DURHAM, N.C. (WTVD) -- The Durham County Sheriff's Office has changed their handling policies after a K-9 died in a hot car last summer.
The incident, which was not initially released by the department, was first uncovered in an article by our news gathering partners at the News & Observer.
In a statement to ABC11, a Durham County Sheriff's Office spokesperson wrote:
"On July 11th of 2018, Deputy Peter Lilje was taking part in a training exercise with his canine "Max." Max was in Deputy Lilje's patrol unit during a portion of the training. The patrol unit is equipped with safety measures that activate when the temperature in the vehicle rises above a set degree. Deputy Lilje returned to his patrol vehicle and found that the temperature inside was above the threshold for the safety measures to activate. Max was deceased as a result. An internal investigation was initiated into the incident. On October 2, 2018, Deputy Lilje was suspended without pay and removed from the Durham County Sheriff's Office Canine Program."
The technology is a thermostat inside the car. When the inside temperature hits a specific degree, it turns on fans to expel hot air from the car, rolls down the windows, and honks the vehicle's horn.
Durham County deputies said Max was the only K-9 to die in a hot car.
Max was a 9-year-old Belgian Malinois who had been with the department for seven years.
During the entirety of his tenure, Deputy Lilje was his handler, and there was no history of abuse. Following an internal investigation, Deputy Lilje was suspended for three days without pay and removed from the Durham County Sheriff's Office Canine Program.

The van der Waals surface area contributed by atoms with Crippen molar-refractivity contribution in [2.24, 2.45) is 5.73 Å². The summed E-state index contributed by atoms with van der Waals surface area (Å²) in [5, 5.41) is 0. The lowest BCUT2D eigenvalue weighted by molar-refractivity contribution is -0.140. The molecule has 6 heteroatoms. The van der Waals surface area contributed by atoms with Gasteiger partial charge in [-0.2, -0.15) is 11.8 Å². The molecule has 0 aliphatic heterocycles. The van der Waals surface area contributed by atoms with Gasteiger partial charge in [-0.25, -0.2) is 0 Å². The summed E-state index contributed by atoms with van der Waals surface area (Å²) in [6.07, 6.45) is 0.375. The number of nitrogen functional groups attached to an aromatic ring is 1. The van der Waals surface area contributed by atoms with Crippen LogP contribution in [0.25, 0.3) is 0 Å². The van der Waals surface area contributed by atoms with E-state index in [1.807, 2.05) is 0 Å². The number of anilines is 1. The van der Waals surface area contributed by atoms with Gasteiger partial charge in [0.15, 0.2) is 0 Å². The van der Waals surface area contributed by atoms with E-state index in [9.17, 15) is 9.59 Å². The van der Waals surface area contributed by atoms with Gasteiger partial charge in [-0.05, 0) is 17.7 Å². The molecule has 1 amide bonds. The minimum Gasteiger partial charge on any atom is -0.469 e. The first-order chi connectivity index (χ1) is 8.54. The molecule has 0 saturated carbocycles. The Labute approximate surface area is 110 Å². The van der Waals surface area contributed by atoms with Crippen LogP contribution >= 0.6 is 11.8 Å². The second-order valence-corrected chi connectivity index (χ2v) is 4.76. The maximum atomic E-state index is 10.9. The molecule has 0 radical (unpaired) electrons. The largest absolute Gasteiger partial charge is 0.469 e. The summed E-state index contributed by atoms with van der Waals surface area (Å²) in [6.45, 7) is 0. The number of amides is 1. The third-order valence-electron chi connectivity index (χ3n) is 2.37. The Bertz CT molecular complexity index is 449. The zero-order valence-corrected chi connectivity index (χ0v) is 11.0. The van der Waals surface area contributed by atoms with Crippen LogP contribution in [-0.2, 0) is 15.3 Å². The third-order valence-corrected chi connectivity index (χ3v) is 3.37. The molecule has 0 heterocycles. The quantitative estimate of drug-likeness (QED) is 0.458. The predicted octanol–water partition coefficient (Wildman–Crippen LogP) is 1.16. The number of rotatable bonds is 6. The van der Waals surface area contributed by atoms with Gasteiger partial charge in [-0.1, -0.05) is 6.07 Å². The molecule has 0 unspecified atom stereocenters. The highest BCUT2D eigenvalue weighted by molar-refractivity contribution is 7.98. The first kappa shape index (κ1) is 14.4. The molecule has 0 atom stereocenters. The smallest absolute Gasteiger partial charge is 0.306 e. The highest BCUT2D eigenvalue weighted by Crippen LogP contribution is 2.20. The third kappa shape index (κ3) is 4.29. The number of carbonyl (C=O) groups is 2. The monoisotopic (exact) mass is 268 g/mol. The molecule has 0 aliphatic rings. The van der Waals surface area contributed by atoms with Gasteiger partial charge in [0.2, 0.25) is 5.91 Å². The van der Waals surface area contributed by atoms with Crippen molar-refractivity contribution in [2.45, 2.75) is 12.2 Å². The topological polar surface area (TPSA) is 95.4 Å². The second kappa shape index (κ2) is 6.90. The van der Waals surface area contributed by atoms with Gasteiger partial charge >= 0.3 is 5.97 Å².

"The department's going to support him. We're going to support them. But to just keep his head up and don't automatically think that he's a not a good handler..he's not fit to have a dog. You know accidents happen - we've worked with this company for a while, and they're one of the best departments we've worked with - their training is phenomenal," said Michael Beaulieu, a trainer with Ventosa Kennels, the company that provided Max to DCSO.
Following the incident, the department sent out a memo with updated procedures for K-9's.
1. If the K-9 is going to be in an unattended Sheriff's Office Vehicle the K-9 handler or another Deputy will check on the welfare of the K-9 every 20 minutes.
2. If the K-9 handler is in the Courthouse or performing the security function at the front door of the Detention Facility the K-9 must be placed into the K-9 kennels located in the secured section at the rear of the Durham County Courthouse, handlers will ensure the K-9's have adequate water available while in the kennels.
"It's heartbreaking because I do remember the dog, it was a good dog. The handler's a very good handler, and it's just heartbreaking," said Beaulieu, who encouraged K-9 handlers to test the temperature technology when possible.
According to a study by San Francisco State University, the interior air temperature of a vehicle can be 19 degrees warmer than the outside air temperature after just 10 minutes.
Since Max's death, two K-9's have retired, and a new K-9 was brought on board. The sheriff's office currently has three K-9's. A department spokesperson said they obtained Max for $7,000.
In a comment to the News & Observer, the Durham County Sheriff's Office spokesperson AnnMarie Bren said the safety measure "didn't activate the way it should."
The safety measures, provided by a third-party company, American Aluminum, are still being used in other Durham County Sheriff vehicles, and there have been no other reported issues.
The equipment was installed in the vehicle, a 2014 Dodge Charger, at the time of the purchase.
ABC11 learned the Wake County Sheriff's Office uses similar technology, with a spokesperson adding they haven't had any issues with it.
Durham County deputies update handling policies after K-9 dies in hot car